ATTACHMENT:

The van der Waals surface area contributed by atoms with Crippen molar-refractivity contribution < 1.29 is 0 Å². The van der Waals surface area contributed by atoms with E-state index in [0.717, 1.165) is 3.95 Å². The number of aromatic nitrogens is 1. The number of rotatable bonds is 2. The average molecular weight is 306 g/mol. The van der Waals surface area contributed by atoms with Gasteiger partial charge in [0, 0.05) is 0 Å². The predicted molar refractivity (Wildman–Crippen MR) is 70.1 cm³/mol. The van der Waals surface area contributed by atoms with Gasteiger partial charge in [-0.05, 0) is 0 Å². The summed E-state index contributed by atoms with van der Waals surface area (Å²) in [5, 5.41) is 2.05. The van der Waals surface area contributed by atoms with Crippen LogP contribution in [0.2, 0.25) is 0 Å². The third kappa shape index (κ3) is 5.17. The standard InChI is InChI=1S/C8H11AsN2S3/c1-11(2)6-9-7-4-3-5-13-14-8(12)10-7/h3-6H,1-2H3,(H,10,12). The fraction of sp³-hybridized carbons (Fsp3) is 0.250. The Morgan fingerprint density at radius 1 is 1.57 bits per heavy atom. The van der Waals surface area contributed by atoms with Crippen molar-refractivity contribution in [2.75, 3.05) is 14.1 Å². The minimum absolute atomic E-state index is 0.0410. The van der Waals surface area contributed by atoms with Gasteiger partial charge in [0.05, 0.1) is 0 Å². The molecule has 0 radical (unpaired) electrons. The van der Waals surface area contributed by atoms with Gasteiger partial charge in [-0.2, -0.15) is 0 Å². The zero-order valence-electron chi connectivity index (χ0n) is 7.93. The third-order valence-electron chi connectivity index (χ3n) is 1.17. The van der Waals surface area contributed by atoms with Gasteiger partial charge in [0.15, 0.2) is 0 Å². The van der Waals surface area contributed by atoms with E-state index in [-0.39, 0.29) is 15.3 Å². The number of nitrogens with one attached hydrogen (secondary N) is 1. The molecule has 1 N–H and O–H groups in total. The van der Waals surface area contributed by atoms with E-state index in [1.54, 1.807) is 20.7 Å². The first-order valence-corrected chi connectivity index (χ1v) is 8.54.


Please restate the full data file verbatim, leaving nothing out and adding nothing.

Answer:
The van der Waals surface area contributed by atoms with Crippen molar-refractivity contribution < 1.29 is 0 Å². The van der Waals surface area contributed by atoms with E-state index in [0.717, 1.165) is 3.95 Å². The number of aromatic nitrogens is 1. The number of rotatable bonds is 2. The average molecular weight is 306 g/mol. The van der Waals surface area contributed by atoms with Gasteiger partial charge in [0, 0.05) is 0 Å². The predicted molar refractivity (Wildman–Crippen MR) is 70.1 cm³/mol. The van der Waals surface area contributed by atoms with Gasteiger partial charge in [-0.05, 0) is 0 Å². The summed E-state index contributed by atoms with van der Waals surface area (Å²) in [5, 5.41) is 2.05. The van der Waals surface area contributed by atoms with Crippen LogP contribution in [0.2, 0.25) is 0 Å². The third kappa shape index (κ3) is 5.17. The standard InChI is InChI=1S/C8H11AsN2S3/c1-11(2)6-9-7-4-3-5-13-14-8(12)10-7/h3-6H,1-2H3,(H,10,12). The fraction of sp³-hybridized carbons (Fsp3) is 0.250. The Morgan fingerprint density at radius 1 is 1.57 bits per heavy atom. The van der Waals surface area contributed by atoms with Crippen molar-refractivity contribution in [2.75, 3.05) is 14.1 Å². The minimum absolute atomic E-state index is 0.0410. The van der Waals surface area contributed by atoms with Gasteiger partial charge in [0.05, 0.1) is 0 Å². The molecule has 0 radical (unpaired) electrons. The van der Waals surface area contributed by atoms with Gasteiger partial charge in [-0.2, -0.15) is 0 Å². The zero-order valence-electron chi connectivity index (χ0n) is 7.93. The third-order valence-electron chi connectivity index (χ3n) is 1.17. The van der Waals surface area contributed by atoms with Gasteiger partial charge in [0.15, 0.2) is 0 Å². The van der Waals surface area contributed by atoms with E-state index in [-0.39, 0.29) is 15.3 Å². The number of nitrogens with one attached hydrogen (secondary N) is 1. The molecule has 1 N–H and O–H groups in total. The van der Waals surface area contributed by atoms with E-state index in [1.54, 1.807) is 20.7 Å². The first-order valence-corrected chi connectivity index (χ1v) is 8.54.